The Fight Against Global Poverty and Inequality: The World Bank’s Approach to Core Labor Standards and Employment Creation

Thank you Mr. Chairman, I am very honored to be here today and to testify before you on this very important issue. You have already done my task for me of explaining that I see this from different and multiple angles, but most of all I think the value I can bring to this hearing is speaking from the point of view of a policymaker who has had to struggle with the issues that are being discussed and with the kind of recommendations that are being talked about in the Doing Business Report. And I must say that I am somewhat taken aback by the interpretations that I’ve heard about this report instructing countries to do things in certain in ways, because that is certainly not the way, on the ground, that we saw this report when I was Minister of Finance in Nigeria and had to work with it everyday.

First of all, as countries, we increasingly like to make our own policies in the context of our own circumstances and therefore, I think we see these reports as providing additional information and not as instructions or conditionality because that is not the best way to work with us, with our countries.

The Doing Business Report has served as a very useful guide in terms of looking at those things that a country can do to enhance its position in terms of creating jobs. And I think that what has happened is that looking at it perhaps on the World Bank side, is this struggle between protection of workers and flexibility for the labor market. This is an everyday struggle that we have and the way we read the report is as a report that is trying to give information on balancing that very complex difficulty of how do you ensure that you have an economy and a labor market that is flexible enough so that jobs are being created.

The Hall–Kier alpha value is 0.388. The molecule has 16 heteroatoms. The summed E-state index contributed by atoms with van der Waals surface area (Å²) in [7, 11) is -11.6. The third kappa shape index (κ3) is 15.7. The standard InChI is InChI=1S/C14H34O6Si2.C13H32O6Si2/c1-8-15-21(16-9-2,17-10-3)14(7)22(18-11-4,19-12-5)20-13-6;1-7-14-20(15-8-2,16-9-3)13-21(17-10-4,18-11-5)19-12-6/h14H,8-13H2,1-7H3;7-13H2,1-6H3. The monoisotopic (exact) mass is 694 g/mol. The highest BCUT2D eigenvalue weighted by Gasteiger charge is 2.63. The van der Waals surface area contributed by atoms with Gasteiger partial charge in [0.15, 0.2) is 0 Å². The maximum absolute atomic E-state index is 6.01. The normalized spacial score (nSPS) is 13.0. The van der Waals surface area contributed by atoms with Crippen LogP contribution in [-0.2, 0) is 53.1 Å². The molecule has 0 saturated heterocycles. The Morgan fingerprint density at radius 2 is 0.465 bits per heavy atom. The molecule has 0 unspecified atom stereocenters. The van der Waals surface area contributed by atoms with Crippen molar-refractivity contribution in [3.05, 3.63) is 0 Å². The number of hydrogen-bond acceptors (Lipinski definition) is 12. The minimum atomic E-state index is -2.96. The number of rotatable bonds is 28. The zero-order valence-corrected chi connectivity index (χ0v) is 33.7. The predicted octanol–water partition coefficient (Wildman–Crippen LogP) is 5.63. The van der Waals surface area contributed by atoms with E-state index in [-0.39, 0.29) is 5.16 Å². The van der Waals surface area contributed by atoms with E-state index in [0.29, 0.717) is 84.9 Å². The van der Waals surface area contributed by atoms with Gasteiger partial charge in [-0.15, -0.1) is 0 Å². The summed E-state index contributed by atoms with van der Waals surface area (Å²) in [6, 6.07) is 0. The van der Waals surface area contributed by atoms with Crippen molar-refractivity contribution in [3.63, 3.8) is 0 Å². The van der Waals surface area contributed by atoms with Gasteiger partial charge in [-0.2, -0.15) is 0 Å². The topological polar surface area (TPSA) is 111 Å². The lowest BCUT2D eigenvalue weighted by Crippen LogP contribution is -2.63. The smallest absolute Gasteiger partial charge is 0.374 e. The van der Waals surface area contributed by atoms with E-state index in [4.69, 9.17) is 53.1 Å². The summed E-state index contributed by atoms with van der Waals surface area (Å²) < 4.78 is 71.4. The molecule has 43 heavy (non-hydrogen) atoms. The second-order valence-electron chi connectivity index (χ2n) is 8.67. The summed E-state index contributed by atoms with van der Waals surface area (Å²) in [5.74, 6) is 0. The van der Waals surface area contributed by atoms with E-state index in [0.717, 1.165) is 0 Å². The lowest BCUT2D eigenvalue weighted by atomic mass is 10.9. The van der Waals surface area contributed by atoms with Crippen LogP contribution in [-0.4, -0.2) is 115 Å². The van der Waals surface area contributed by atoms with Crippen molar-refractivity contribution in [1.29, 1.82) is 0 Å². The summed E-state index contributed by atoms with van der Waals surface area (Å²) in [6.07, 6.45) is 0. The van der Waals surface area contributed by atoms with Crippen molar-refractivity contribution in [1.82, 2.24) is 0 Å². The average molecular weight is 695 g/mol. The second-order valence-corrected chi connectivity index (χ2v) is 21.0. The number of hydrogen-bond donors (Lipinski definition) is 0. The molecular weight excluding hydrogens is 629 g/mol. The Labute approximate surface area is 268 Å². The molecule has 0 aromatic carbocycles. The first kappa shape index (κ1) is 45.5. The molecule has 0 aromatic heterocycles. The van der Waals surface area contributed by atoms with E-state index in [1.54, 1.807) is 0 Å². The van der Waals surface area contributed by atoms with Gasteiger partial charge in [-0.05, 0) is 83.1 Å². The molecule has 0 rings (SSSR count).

The biggest problem we face in our countries is the creation of jobs. More than 50 percent of our population is under the age of 25, and if we don’t work hard to look at creating jobs for these youths we will have problems, even more serious problems of inequality, which the honorable Chairman referred to. But we do not see that we can create these jobs on the back of our workers. No country ever grew or will ever grow on the back of unhappy workers. So, we have always paid attention to how we can improve this situation with our workers, making sure we apply the minimum codes and standards which my country has signed up to.

And I hate to say that we are not there yet in Nigeria, that we have a ways to go in terms of implementing, but really that is our objective, which we don’t see as contradictory to creating jobs but rather, we need to maintain this flexibility in labor market while still making sure our workers have enjoyed the minimum standards and codes that we have signed up to at the international level.

And therefore, I am surprised from the point of view of a practitioner to hear that this is the way the Doing Business Report is seen, because we certainly do no see it as such, we see it as an important guide which we factor, as one more element, in our decision making and we have to make our own codes and rules in the country and observe our own particular situation and decide what will be most favorable for our workers.

We also see that in the report there are many counties that observe high codes and standards for labor but are also “tops” in terms of doing business. So we really don’t see this as contradictory. The United States ranks very high, Denmark ranks very high, and many other countries rank very high in doing business and treating workers well. So, this is not a contraction for us, what we have to do is find what policies are good for our country that will enable us to get workers employed so that we can attack poverty and deal with the increasing problem of inequality that the honorable Chairman referred to, while at the same time making sure that our workers have the basic treatment that they need.

So, I want to submit that the report is an ingredient in the decision-making of developing countries. We do not regard it as instructions to us to do one thing or the other and I think in the modern era, this idea of conditionality (getting the bank to make countries do things as a condition for getting its loans) doesn’t work anymore. Countries have to believe in what they are doing. And we believe in decent standards for our workers. And second of all, we don’t see a contraction between being a good country that respects workers and creating jobs and I think that this is what the report is trying to do.

Thank you very much Mr. Chairman.